Split Stones

Split Stones

Bethanie Lee | Art by Alex Cotterel

She woke up from the vibration of her phone. The alarm clock on her side flashed 3:00 AM in blaring red. The familiar panic settled into her chest as she reached for the bright screen, answering the call without having to check the name.

“Anna,” he whispered. Even through the depths of panic in his voice, he didn’t stutter. She let out a breath to calm her pounding heart, fear and relief passing through her body before exhaustion settled in. 

“I’ll be there.” She reassured him before he hung up the phone. 

Anna threw on a hoodie, grabbed an extra jacket, brushed her hair back, and slipped out her bedside window. The season of April had been kind to everyone, but not to her.

Anna had never hated running, but chasing after him had tired her. The wind screamed in her ear as she picked up her pace. She might even have been scared of the darkness of the night and the human-like figures formed from the shadows of the trees.

He was waiting for her almost a block away from his house. His eyes met hers before crashing into her arms as she struggled to catch her breath. His body was ice cold and his hands trembled as they wrapped around her back.

“Where to?” 

They traveled in silence uphill on foot. What used to take five hours suddenly only took three. She had grown familiar with the trail. The footsteps of others who had walked the path before them were imprinted on the dusty road and helped her remember where she was heading. She liked to pretend those footsteps were her own, that this was their little secret.

When they reached the lake, the sun had risen and begun to reflect his golden shimmer on its waters, expanding its reds and blues like a painting. They sat on the pier, feet dangling off, hands propped up next to one another.

Anna dipped her fingers into the lake’s icy waters, eyes fixated on the rippled reflection of her face next to his. She would never turn him away, the stars on his arm were his testimony.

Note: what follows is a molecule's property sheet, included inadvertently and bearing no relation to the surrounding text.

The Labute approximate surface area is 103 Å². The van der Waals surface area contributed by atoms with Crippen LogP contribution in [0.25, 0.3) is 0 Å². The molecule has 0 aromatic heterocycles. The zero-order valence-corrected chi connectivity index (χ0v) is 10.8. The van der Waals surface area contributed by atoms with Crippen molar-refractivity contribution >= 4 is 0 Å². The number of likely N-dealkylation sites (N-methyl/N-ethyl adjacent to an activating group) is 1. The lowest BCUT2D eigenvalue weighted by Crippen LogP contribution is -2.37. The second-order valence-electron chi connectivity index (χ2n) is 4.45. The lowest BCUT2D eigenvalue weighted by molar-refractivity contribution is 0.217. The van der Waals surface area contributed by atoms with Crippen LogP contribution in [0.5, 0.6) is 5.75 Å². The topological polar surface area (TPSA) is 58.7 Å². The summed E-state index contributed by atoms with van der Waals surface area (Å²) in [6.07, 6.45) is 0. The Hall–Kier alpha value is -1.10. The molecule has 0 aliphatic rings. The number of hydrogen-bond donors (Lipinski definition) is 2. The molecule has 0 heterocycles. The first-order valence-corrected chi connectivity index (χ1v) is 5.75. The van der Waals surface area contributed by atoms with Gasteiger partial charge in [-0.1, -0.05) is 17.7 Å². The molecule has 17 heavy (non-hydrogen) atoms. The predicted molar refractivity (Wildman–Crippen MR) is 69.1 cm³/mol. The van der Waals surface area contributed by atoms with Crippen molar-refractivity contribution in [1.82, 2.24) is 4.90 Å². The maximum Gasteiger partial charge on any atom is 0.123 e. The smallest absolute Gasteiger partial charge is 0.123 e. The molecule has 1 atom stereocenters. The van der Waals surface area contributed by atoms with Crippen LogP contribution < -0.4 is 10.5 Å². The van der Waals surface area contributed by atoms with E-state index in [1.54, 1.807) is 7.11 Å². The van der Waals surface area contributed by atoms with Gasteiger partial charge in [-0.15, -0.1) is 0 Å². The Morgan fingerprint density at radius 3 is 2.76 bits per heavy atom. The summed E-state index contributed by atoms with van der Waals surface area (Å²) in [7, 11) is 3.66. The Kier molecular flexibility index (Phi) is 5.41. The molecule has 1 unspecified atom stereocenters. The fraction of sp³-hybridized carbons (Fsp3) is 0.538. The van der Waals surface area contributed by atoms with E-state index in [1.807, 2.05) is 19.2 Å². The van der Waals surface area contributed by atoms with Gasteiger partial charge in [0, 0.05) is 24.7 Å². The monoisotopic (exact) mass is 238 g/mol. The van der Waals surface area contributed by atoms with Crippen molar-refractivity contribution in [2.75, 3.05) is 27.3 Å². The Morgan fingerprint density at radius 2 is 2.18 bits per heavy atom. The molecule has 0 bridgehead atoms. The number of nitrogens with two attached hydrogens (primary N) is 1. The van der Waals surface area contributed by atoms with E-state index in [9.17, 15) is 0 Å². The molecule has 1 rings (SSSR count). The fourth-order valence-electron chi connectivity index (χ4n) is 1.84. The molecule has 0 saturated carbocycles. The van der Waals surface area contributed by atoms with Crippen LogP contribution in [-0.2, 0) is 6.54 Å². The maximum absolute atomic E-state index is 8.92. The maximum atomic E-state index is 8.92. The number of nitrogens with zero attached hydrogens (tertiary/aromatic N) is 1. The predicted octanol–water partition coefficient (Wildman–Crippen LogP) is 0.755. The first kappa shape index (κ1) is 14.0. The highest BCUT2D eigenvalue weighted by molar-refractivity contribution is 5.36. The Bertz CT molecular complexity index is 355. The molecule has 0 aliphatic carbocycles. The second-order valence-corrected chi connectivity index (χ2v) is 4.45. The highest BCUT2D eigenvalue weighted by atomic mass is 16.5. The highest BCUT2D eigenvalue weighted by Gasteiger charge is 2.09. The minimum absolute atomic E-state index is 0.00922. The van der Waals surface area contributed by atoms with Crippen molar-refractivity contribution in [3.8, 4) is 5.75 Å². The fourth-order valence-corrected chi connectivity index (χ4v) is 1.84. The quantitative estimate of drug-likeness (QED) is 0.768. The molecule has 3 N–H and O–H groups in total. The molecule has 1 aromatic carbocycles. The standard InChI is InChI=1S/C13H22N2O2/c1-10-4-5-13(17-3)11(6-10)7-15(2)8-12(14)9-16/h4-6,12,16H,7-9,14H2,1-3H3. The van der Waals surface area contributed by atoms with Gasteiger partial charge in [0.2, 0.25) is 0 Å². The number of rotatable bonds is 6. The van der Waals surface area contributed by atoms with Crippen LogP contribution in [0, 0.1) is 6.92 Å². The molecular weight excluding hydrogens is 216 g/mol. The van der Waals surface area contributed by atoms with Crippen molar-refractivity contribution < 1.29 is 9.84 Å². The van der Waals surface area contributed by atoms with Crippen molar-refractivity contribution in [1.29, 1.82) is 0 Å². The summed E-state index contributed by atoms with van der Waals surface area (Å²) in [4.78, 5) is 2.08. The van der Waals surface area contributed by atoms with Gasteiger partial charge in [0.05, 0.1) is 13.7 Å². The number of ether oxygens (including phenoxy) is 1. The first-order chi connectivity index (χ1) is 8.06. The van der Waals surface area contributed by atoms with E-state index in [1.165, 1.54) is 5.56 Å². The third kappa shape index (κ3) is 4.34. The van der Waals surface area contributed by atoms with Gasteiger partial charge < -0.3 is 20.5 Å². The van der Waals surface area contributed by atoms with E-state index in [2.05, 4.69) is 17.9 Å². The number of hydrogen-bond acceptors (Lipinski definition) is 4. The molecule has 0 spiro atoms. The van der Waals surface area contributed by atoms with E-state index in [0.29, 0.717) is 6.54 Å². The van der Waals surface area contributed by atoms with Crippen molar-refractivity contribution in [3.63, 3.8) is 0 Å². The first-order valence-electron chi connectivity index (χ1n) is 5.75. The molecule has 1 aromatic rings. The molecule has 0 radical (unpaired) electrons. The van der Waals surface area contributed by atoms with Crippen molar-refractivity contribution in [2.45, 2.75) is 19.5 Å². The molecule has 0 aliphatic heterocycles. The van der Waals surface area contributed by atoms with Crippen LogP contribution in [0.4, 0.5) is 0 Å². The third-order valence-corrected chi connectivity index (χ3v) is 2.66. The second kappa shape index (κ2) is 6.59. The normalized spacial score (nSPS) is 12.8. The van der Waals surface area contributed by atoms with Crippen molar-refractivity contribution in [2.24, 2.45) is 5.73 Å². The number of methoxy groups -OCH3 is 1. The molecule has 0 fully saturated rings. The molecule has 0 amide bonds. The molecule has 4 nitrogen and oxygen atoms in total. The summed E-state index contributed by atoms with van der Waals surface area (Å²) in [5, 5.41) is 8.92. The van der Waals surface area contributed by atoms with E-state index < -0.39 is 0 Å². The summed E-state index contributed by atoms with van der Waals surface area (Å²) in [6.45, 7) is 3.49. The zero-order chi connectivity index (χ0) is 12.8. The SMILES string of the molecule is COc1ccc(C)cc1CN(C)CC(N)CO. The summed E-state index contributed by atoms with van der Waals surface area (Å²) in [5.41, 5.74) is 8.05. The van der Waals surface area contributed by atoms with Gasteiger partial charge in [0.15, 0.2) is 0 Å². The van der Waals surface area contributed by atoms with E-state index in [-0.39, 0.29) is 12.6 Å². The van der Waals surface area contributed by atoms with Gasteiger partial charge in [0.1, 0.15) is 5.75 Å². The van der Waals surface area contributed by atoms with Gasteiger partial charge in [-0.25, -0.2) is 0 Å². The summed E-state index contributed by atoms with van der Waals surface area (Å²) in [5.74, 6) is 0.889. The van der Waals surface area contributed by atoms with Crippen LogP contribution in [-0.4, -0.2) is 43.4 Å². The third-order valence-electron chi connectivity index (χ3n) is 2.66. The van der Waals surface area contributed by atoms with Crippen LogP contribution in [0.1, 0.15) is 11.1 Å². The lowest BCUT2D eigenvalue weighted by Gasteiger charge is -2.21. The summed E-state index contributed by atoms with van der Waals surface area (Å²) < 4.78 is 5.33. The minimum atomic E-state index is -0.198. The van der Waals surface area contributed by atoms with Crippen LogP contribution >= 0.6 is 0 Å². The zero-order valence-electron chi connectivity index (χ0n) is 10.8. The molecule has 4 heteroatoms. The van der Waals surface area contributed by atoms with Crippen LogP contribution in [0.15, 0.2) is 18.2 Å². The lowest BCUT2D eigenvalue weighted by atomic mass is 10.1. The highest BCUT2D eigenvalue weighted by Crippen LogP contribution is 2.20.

Caleb opened his mouth, paused for a moment considering, then, “Sometimes, I feel like I’ll die if I stay put.” 

She watched as the golden light reflected off the top of his head and threw flickers into the air, “When have you ever stayed put?” 

Even now, his fingers fiddled with one another as his leg bounced on the timber boards. She watched as he struggled to articulate his thoughts. 

He wrinkled his nose and sniffled a couple of times, his face a blank emotionless expression. The silence poured over the field like a gust of wind and she imagined the pebbles all around them flipping over.


They had met at twelve years old after he moved into the apartment next to hers. Their families had grown close over a short period and started traveling together. While visiting campsites, Anna and Caleb had created a secret tradition of stacking stones one by one towering as high as they could go. 

They imagined the stones resembling their souls, and a part of them would live there forever. But each time Anna turned away, satisfied with the result, she thought she heard them rolling down. Nonetheless, she never bothered to check. 

Before they knew it, the world around them changed until eventually, it was unrecognizable, and he began to grow in fear of becoming his parents.